Public Technical Identifiers

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Type: 501(c)(3) nonprofit organization
Founded: 2016
Headquarters: 12025 Waterfront Drive, Suite 300
Los Angeles, CA 90094-2536
Country: USA

The Public Technical Identifiers (PTI) is the organization responsible for the operation of the IANA Functions, which primarily includes coordinating the Internet's unique identifiers.[1] The PTI is an affiliate of ICANN, with ICANN being the sole member.[2]

The PTI was founded in August 2016 as part of the implementation of the IANA Stewardship Transition. It's formation was designed to meet the ICG's recommendation to form a new legal entity to perform the IANA Functions, which was included in the proposal submitted to the NTIA on 10 March 2016.[2] [3] It began performing the IANA Functions on behalf of ICANN in October 2016, immediately after the IANA function contract with the NTIA expired.[4]

Mission Statement

PTI is responsible for the operational aspects of coordinating the Internet’s unique identifiers and maintaining the trust of the community to provide these services in an unbiased, responsible and effective manner.[5]
From 2018 to 2020, the PTI Board worked closely with IANA staff and ICANN org and community to develop an inaugural strategic plan for July 2020 to June 2024. It serves as a roadmap for the continued operational success and improvement of PTI's performance of the IANA functions. In the first strategic plan, the following five objectives were developed, focusing on trust, security, service delivery, operational excellence, and governance:

  1. Maintain stakeholders' trust that IANA is the proper home for enabling global interoperability through unique identifier coordination.
  2. Monitor and adapt to security threats and ensure resilient and secure IANA operations.
  3. Continue to drive the implementation of operational initiatives to enhance the delivery of services based on the needs of the IANA customer.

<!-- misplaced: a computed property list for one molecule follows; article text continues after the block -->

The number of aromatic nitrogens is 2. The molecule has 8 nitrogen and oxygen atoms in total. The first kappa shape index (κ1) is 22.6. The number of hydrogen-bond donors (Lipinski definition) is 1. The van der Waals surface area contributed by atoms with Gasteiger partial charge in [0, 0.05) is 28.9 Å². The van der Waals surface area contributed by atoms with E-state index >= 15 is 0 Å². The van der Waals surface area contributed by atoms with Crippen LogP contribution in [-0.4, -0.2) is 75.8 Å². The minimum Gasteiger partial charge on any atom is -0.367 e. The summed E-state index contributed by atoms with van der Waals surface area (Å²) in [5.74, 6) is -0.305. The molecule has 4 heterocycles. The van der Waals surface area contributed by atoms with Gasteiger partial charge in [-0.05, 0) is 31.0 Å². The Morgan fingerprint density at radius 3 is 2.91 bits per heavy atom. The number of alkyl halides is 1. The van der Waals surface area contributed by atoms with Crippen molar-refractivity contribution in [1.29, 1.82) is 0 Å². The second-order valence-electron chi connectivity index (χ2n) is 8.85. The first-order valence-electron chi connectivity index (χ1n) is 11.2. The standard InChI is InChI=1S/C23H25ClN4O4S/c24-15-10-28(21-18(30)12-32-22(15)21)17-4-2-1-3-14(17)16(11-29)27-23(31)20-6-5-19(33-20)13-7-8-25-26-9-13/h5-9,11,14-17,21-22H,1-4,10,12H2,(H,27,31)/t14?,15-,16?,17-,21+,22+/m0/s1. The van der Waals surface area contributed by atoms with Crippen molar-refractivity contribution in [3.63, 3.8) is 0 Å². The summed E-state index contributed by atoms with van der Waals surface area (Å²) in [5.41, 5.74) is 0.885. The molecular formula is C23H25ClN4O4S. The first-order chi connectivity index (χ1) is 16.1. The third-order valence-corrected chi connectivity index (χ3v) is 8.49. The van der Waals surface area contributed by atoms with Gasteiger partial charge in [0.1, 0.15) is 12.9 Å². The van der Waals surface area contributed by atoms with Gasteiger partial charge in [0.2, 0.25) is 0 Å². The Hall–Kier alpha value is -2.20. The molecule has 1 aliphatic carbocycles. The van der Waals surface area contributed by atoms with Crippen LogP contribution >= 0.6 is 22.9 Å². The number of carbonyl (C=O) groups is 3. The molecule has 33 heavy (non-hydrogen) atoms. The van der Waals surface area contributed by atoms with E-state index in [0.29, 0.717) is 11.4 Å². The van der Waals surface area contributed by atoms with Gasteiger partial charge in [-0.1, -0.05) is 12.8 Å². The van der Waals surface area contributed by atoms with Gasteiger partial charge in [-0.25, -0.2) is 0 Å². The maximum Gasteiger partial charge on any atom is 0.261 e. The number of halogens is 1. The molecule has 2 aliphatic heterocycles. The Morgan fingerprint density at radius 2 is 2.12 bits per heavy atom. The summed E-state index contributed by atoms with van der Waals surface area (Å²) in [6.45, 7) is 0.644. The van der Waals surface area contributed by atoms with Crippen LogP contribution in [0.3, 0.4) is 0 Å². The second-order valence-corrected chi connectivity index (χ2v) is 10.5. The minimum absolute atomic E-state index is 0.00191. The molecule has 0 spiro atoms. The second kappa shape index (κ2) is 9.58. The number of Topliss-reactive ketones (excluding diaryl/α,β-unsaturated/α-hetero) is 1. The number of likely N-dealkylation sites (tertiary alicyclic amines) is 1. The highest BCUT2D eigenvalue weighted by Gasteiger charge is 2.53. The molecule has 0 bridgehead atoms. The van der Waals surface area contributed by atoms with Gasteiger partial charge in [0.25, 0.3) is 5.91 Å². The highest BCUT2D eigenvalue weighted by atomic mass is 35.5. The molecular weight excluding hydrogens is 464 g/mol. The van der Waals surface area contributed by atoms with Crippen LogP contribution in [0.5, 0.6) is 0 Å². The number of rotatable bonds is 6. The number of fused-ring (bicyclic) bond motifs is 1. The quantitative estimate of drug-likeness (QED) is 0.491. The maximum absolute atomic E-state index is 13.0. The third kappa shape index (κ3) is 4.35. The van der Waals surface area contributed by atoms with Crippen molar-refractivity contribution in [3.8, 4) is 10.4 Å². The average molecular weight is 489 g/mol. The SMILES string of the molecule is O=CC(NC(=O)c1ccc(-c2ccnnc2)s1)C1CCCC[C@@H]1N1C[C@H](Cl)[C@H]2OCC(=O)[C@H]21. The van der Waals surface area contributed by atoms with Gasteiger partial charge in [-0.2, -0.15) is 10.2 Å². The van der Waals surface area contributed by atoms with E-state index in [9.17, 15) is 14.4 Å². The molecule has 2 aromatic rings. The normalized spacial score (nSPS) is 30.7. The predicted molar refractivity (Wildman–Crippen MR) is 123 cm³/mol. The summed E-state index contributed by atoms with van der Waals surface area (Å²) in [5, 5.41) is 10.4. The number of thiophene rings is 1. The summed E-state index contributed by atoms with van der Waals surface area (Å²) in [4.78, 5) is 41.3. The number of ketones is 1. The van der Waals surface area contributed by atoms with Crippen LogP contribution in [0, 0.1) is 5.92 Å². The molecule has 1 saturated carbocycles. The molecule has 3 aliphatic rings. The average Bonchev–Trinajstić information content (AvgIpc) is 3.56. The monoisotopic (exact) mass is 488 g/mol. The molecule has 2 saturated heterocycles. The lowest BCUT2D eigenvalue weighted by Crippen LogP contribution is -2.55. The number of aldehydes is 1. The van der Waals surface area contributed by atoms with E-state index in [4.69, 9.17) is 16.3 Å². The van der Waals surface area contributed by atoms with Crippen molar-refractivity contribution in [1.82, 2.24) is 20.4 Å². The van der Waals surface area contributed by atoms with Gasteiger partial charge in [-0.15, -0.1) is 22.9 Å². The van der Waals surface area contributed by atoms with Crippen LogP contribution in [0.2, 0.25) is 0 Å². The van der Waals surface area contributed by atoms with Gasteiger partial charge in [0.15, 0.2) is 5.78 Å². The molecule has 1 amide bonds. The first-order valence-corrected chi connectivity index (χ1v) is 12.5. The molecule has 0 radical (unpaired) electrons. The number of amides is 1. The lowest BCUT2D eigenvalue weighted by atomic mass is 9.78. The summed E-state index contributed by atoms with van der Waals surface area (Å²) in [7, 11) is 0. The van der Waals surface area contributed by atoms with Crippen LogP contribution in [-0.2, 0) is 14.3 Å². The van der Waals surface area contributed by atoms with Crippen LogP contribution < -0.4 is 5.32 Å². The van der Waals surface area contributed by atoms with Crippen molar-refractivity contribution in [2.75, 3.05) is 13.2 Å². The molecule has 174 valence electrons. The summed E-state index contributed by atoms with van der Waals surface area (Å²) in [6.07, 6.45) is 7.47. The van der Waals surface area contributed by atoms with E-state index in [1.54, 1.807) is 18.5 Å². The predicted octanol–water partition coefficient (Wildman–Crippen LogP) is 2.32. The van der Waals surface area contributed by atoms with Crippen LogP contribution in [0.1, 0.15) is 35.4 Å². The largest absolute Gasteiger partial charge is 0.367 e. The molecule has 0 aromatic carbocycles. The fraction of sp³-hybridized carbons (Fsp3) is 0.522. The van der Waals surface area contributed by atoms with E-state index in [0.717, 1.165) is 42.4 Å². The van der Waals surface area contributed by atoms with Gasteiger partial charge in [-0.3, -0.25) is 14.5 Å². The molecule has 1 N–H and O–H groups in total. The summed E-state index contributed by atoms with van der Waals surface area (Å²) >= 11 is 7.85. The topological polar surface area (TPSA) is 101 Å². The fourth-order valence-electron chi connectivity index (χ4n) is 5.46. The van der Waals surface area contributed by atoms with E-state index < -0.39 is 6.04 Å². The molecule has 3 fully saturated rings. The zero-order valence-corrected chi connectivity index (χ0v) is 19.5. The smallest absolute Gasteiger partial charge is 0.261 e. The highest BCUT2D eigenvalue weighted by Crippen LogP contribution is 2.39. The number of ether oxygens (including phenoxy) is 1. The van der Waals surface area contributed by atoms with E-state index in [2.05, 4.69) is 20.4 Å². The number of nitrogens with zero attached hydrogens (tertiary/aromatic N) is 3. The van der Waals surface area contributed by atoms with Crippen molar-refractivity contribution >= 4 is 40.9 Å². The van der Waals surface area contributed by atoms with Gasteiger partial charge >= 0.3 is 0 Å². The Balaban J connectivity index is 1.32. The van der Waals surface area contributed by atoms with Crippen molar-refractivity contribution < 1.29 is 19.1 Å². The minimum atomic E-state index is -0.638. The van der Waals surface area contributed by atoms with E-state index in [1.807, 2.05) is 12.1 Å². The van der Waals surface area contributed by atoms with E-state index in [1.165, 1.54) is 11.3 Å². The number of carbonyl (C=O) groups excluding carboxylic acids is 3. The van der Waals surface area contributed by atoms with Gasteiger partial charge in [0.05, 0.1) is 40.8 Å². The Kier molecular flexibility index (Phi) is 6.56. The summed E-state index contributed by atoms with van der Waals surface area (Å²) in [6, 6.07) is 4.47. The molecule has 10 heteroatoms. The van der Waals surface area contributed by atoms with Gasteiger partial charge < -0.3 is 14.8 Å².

4. Monitor the delivery and performance of the IANA functions to achieve operational excellence.
  5. Support ICANN org in its governance efforts to sustain and improve openness, inclusivity, accountability, and transparency.

The strategic plan outlines how these objectives will be achieved, targeted outcomes, risks, and mitigations.[6]


On 14 March 2014, the NTIA announced that it intended to relinquish its oversight of the IANA functions in favor of the global multistakeholder community and instructed the community to develop a proposal for the transition.[7] During the development of this proposal, ICANN Accountability became an important issue. Prior to the transition, IANA was an internal department within ICANN that acted as the IANA functions operator (IFO). In order to establish a clearer separation between the technical and policy making functions, the proposal submitted by the ICG recommended that a separate legal entity take over the role of IFO. At the time this was referred to as Post-Transition IANA, but later became known as Public Technical Identifiers, both of which share the acronym PTI. The CWG-Stewardship recommended creating PTI as a separate legal entity to allow the possibility of separation from ICANN in the future and to allow for ICANN and PTI to enter into a contract.[8]

PTI Directors

Five members comprise the PTI board of directors. Together, they should represent diverse regions and understand the operation of generic top-level domain registries and registrars, country code top-level domain name registries, IP address registries, Internet technical standards and protocols, and policy implementation procedures. Three of its members must be employed by ICANN or PTI and have been nominated by a member, and two persons must be employed by neither ICANN nor PTI; they have to be nominated by ICANN’s NomCom. No official of a national government or a multinational entity established by treaty may serve as a PTI Director. No person who serves on any Supporting Organization Council or Advisory Committee shall simultaneously serve as a PTI Director. [9]